In case C-319/22, the European Court of Justice (“ECJ”) ruled that the vehicle identification number ("VIN") (i) as such is not personal data but (ii) it becomes personal data as regards someone who “reasonably” has means enabling that datum to be associated with a specific person.
This follows the case law of the ECJ that it is often not possible to make a general statement as to whether information is personal data, but rather the circumstances of the specific case must be considered. In its judgment, the ECJ again avoids clearly specifying questions of practical relevance, in particular when the means are "reasonably” likely to be used to identify a data subject.
For the definition of the identifiability of a person, the ECJ repeatedly refers back to its case law on the Breyer case and points out that for the question of identifiability:
"account shall be taken of all the means likely reasonably to be used either by the controller, […] or by any other person, to identify that person, without, however, requiring that all the information enabling that person to be identified should be in the hands of a single entity".
This is also in line with Recital 26 of the General Data Protection Regulation (“GDPR”). The Court therefore agrees with the Advocate General's view that although the VIN:
"as such, is not 'personal'", it "becomes personal as regards someone who reasonably has means enabling that datum to be associated with a specific person".
The background to this is also that the Advocate General describes the VIN as a mere "alphanumeric code" in principle, which the manufacturer assigns to a vehicle and which, strictly speaking, only serves to properly identify the vehicle. By its nature, the VIN is therefore actually a datum “ad rem” but not “ad personam”; however, the Advocate General and the ECJ also note that registration certificates must contain information such as the VIN, name and address of the holder of the registration certificate.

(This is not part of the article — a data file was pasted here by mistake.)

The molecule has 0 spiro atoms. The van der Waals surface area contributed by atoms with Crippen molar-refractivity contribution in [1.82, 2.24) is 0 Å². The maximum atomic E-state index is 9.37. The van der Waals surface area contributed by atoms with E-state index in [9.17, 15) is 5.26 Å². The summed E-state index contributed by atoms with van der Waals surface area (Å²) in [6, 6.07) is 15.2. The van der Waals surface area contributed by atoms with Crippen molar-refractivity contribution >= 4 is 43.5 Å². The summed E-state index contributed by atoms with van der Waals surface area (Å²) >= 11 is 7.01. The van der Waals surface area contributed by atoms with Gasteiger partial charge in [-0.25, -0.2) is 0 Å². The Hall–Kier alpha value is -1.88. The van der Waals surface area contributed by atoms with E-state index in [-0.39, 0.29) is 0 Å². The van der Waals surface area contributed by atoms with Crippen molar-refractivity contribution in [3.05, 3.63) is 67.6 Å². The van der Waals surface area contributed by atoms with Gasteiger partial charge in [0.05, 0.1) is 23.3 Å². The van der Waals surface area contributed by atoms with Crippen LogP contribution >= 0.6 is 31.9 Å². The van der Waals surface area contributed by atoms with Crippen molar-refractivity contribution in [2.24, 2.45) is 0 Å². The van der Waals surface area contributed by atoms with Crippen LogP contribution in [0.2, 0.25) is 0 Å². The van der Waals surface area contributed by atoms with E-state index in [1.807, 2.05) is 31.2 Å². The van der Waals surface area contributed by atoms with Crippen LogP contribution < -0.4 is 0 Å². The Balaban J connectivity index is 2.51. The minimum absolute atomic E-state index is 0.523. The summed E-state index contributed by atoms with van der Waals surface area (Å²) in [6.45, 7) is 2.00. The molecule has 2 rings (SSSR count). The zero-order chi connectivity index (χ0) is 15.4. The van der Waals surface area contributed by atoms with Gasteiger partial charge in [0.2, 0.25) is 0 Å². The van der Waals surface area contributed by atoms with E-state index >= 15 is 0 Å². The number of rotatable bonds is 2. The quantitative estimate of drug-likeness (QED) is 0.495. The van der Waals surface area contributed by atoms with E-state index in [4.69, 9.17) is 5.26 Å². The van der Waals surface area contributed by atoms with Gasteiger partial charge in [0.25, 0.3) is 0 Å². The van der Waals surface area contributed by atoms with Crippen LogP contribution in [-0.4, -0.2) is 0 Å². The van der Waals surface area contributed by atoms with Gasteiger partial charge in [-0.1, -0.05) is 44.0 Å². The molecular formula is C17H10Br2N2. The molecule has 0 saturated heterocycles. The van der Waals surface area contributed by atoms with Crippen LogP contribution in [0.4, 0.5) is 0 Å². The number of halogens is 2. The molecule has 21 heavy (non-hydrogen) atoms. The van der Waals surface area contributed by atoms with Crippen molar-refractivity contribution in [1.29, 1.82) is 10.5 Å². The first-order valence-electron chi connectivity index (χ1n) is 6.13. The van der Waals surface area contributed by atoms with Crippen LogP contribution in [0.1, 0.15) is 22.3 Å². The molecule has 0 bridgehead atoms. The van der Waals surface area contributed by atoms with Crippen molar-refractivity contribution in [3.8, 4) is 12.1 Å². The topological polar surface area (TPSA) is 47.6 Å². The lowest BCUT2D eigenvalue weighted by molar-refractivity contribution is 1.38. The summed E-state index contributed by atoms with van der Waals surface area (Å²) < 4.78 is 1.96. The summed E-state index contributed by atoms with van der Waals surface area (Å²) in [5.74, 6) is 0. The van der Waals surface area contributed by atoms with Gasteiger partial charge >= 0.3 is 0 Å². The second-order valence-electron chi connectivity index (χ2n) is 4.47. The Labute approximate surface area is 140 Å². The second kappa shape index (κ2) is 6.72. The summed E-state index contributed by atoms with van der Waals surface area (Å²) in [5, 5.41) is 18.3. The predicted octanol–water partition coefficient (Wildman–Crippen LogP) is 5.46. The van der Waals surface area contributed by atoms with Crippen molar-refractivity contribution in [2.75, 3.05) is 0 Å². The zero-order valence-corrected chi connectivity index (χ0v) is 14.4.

Therefore, the VIN constitutes personal data "of the natural person referred to in that certificate", provided that "the person who has access to it may have means enabling him to use it to identify the owner of the vehicle to which it relates or the person who may use that vehicle on a legal basis other than that of owner". The ECJ also states that the VIN as such does not constitute personal data for vehicle manufacturers if the vehicle to which the VIN has been assigned does not belong to a natural person. However, the ECJ does not exclude that even in these cases the VIN can constitute personal data if the VIN is combined with other data.
For this specific case, the ECJ leaves it to the referring court to assess whether "independent operators may reasonably have at their disposal the means enabling them to link a VIN to an identified or identifiable natural person", i.e., whether the VIN is personal data.
In addition to the issue of the VIN as personal data, the ECJ also ruled on access to vehicle data in accordance with Art. 61 Regulation 2018/858:
Unfortunately, the ECJ misses the opportunity to provide clarity on practical issues:
In practice, it should also be noted that the VIN is rarely available in isolation and is often processed in conjunction with other data that can already allow identification independently of the VIN (e.g., in the case of user accounts for connected car applications). In any event, in such cases, in practice the VIN very easily becomes personal data, at least for the party processing the additional information (e.g., in connection with a connected car application).
Also, it appears likely that data protection authorities with their intention to broadly protect data subjects will continue to interpret personal data, broadly, i.e., they might apply rather low thresholds for the presence of “reasonably” likely means to identify the data subject (as they also did after the Breyer case).
Many questions therefore remain open, and this will certainly not be the last decision by the ECJ on the definition of personal data.